A recent study by Griffith indicates that people are likely exposed to thousands of airborne microplastics each year in indoor environments.
The study, published in Environmental Science & Technology (I link it here) has discovered alarming amounts of microplastics (MPs) at internal and external sites in Sri Lanka. With concentrations up to 28 times higher indoors. This research highlights (as if there were still a need) the prevalence of microplastics now everywhere and it could be a warning sign for other regions of the world that are similarly affected by this growing environmental danger.
Breathe plastic air
If you consider that the vast majority of people spend about 90% of their time indoors, you will understand how the estimated average of 2675 inhaled microplastic particles could even be in short supply. Second Kushani Perera of the Australian Rivers Institute, which studies inhalation as a significant route for human exposure to plastics, data in this area are still scarce.
And yes, because there is little research on airborne plastic particles, and all from high-income countries. Still less, however, the research on low-middle income countries.
A toxic (and invisible) cloud of microplastics, especially at home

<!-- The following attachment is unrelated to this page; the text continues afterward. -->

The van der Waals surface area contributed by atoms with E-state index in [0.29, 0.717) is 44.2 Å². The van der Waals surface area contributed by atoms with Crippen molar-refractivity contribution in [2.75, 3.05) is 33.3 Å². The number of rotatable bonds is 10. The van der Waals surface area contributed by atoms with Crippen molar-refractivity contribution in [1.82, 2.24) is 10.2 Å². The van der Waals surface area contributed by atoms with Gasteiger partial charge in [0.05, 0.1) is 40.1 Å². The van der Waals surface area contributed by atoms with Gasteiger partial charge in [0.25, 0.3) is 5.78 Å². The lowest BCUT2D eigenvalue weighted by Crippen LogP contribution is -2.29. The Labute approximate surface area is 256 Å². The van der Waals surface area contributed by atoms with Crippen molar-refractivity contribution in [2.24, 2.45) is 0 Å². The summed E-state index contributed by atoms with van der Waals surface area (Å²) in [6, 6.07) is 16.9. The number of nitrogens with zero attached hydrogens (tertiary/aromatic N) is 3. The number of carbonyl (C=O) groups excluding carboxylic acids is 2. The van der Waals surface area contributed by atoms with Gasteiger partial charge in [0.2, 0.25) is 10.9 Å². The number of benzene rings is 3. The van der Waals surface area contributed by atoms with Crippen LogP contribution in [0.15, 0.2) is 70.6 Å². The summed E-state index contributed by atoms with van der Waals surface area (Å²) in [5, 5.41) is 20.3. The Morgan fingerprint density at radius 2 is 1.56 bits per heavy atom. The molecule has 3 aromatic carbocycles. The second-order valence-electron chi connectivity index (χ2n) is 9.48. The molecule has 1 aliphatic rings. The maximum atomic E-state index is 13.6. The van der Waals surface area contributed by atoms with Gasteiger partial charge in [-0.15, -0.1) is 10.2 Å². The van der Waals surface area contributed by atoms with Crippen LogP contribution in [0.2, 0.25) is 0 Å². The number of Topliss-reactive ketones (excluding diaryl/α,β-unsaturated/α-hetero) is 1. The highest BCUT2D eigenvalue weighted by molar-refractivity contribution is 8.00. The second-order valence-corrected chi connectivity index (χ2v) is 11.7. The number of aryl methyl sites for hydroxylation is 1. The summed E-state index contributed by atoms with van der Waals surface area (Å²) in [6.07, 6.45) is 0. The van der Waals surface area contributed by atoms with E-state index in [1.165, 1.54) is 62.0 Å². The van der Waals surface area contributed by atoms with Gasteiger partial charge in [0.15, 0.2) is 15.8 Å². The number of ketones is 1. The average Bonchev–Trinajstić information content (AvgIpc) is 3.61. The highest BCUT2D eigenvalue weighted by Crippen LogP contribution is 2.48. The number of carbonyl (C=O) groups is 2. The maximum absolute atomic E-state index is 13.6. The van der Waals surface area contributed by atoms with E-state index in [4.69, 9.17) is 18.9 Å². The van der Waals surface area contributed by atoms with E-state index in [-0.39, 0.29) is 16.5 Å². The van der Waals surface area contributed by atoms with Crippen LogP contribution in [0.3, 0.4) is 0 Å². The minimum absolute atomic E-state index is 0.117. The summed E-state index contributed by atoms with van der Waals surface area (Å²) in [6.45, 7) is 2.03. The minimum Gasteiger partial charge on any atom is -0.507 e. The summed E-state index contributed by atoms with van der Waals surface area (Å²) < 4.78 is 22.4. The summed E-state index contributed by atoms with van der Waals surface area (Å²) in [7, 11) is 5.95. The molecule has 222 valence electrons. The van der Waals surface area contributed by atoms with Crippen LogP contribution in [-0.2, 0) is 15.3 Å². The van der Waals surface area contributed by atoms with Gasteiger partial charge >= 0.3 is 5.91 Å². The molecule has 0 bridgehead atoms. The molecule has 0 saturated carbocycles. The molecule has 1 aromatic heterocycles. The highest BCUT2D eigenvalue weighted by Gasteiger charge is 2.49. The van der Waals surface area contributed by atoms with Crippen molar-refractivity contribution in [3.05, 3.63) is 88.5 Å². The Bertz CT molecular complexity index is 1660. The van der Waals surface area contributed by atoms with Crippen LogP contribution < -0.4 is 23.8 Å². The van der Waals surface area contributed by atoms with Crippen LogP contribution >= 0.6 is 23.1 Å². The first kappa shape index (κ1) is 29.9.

To measure the presence of microplastics (MPs), the researchers collected air samples from six different ecosystems with different population sizes, such as urban, rural and coastal habitats. Interestingly, MP levels in indoor environments were significantly higher than outdoors, regardless of the type of environment. Analyzes revealed that transparent fibers between 0,10 and 0,50 millimeters in length made up the majority of particles at all sites examined.
The dominant type of microplastic we breathe is PET (polyethylene terephthalate) fibre, mostly sourced from clothing and textiles.
Because it is important
Why is it important to start microplastic screening in South Asia? For two reasons. First: it is an area that is home to a quarter of the world's population. Second (excuse the pun): it is the second global producer of plastic waste.
To date, almost non-existent monitoring (and especially mitigation) measures have been implemented against airborne microplastics. Not just in South Asia, but all over the planet.
This study lays the foundations for long-term monitoring of microplastics. It will be used to obtain a detailed database on their abundance and distribution, and to accurately evaluate the countermoves to adopt.